Water’s great right? Good for you, right?
Rain is water, right?
We know what you’re thinking- put that cup away this instant.
Just because rain appears clear and falls from the heavens, does not mean that it is free of all the nasty contaminants and parasites that would otherwise be present in wild sources of water.
As rain water falls through the air, it collects all manner of airborne particles and pollutants from that atmosphere, soaking them up like a sponge.
Rain water in cities is riddled with dust and chemicals.
Many nasty parasites, bacteria and viruses also survive being evaporated in the water cycle, raining down from us on high and potentially leading to disease if consumed- at the very least leading to a nasty stomach ache.
This is all considering that you actually captured this rain yourself too- if you’re drinking the rain run-off from a surface such as a roof then you’re also drinking all the bacteria from the bird muck and moss that ran off with it. Gross.
There are ways of making wild water safe to drink however, and in a survival situation, rainwater harvesting can be used along with water purification techniques to make safe, potable water.
Making Rain Water Safe To Drink
This is the simplest way to achieve purification. If you bring water to a full, rolling boil for over five minutes, you can kill any dangerous organisms in the liquid and drink it safely.
Allow it to cool before drinking it, and then pour it back and forth between two vessels to allow oxygen to re-enter the mixture and get rid of that unpleasant flat taste.
These are chemicals that are available in tablets, although sometimes they come in drops. Iodine, chlorine, potassium permanganate, halazone etc. all work to kill organisms such as parasites and bacteria in wild water.
Simply follow the instructions attached to the tablets, mixing the recommended amount into the water- which is typically only a small amount- and then wait until the solution has taken effect before drinking.
These solutions work quickly and should be done within minutes.
If you notice an unpleasant flavor following the purification, some people also carry around flavorings to add to the mixture.
In extreme survival situations, even a drop of bleach in a large amount of water has been used to help purify it.
You may use a water filter of some sort at home, but in a survival context there are other filters which help to make wild water potable and safe to consume for humans.
These filters pass the wild water through a mesh of charcoal or ceramic, and also apply a chemical treatment.
This method leaves the flavor largely unaffected, and is one of the more thorough methods of getting water clean.
The downsides are how stringent you must be with avoiding cross-contamination of the different components, and that the filter must eventually be replaced to continue operating; these can be purchased from camping stores and should also be brought with you in a survival situation.
Collecting Rain Water For Gardening
The presence of contaminants in rainwater does not mean that captured rainwater has no use!
Plants actually prefer the ‘soft’ nature of mineral water, compared to the ‘hard water’ of a human water supply, as it has a lower pH which has a positive effect on nutrient availability.
With climate change and denser populations having an impact on the stability of water supplies during the warmer months, many gardeners have begun tapping into the ancient practice of collecting rainwater for year-round use on their vegetables and plants.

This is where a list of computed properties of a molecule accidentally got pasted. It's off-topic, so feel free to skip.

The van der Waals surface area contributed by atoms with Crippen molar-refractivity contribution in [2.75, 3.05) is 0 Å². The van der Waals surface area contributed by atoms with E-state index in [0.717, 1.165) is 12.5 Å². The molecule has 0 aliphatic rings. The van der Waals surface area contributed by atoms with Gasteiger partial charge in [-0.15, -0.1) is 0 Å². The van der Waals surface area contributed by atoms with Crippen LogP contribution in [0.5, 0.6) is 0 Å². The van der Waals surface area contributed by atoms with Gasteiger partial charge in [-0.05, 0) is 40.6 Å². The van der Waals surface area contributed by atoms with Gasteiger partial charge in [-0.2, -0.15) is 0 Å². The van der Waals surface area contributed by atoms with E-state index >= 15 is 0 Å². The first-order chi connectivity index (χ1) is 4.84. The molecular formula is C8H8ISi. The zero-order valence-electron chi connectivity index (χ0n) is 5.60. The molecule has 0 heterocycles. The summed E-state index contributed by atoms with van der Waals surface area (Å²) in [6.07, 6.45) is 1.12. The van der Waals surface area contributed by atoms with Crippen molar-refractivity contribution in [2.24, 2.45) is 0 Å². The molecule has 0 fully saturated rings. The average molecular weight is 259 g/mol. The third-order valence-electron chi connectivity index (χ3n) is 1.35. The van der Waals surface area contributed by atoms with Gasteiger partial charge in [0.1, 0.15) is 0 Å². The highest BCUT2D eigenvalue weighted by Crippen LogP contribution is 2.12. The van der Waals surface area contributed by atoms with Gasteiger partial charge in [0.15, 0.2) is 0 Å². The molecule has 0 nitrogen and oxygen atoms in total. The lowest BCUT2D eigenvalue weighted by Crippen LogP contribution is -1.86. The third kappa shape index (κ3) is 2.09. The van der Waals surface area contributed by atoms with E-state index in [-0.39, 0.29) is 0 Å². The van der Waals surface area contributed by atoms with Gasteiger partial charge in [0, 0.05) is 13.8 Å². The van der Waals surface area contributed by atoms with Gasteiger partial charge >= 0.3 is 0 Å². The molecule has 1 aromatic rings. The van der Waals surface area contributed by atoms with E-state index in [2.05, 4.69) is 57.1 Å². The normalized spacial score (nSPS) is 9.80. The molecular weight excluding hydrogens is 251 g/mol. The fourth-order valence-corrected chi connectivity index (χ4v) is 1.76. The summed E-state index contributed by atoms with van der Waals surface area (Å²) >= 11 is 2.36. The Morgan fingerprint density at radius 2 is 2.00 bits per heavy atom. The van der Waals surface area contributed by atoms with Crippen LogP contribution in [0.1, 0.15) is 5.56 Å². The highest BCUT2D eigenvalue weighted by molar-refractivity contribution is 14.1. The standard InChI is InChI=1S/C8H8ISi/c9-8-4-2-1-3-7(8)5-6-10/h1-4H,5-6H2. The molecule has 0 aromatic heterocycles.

Water is especially important to living things when the weather is hot and dry- which is of course, just when there is even less water to go around.
It’s also a simple fact that water shortages and hosepipe bans due to an excess of demand vs. supply can devastate the health of some more delicate plants you may have put a lot of effort into cultivating; shrubs, seedlings, herbaceous perennials and vegetables all require careful watering, and one bad heatwave can spell the end.
Minimizing Risk From Collected Rainwater
Collected rainwater for gardening is not clean for hygiene use nor safe to drink, but it is an optimal breeding ground for many other forms of life- especially once it becomes a sitting body of water.
Nasty bacteria such as legionella and parasitic insect larvae such as mosquitoes will thrive in warm, still bodies of water- which includes many water butts.
To reduce the risk of harming yourself when using the rainwater from a water drum, you must adhere to the following steps:
- Keep the drum in a shaded area, preferably one that receives around-the-clock shade.
- This will keep the water in the drum cool and less pleasant for bacteria and insects to breed in.
- Keep the elements of your water collection system free from debris, as this will encourage bacteria.
- Use a watering can with your water drum: Fine sprays will aerosolize the sitting water from the drum, which can be easily breathed-in.
- Wash your hands after using the water drum in any manner.
- Use the water drum constantly so that a rotation of fresh rainwater dilutes its contents. Empty and clean the barrel once a year.
- Smelly water implies a build up of debris and the flourishing of bacteria. Empty and clean the drum and guttering without chemicals, as this can simply mask the odor without solving the root cause.
- Disconnect the hoses attached when not in use to discourage the growth of bacteria. Always allow them to fully drain.
- Cover your barrels so that they present no falling-in risks to small children or animals, and then seal them well so that they don’t become insect breeding grounds.
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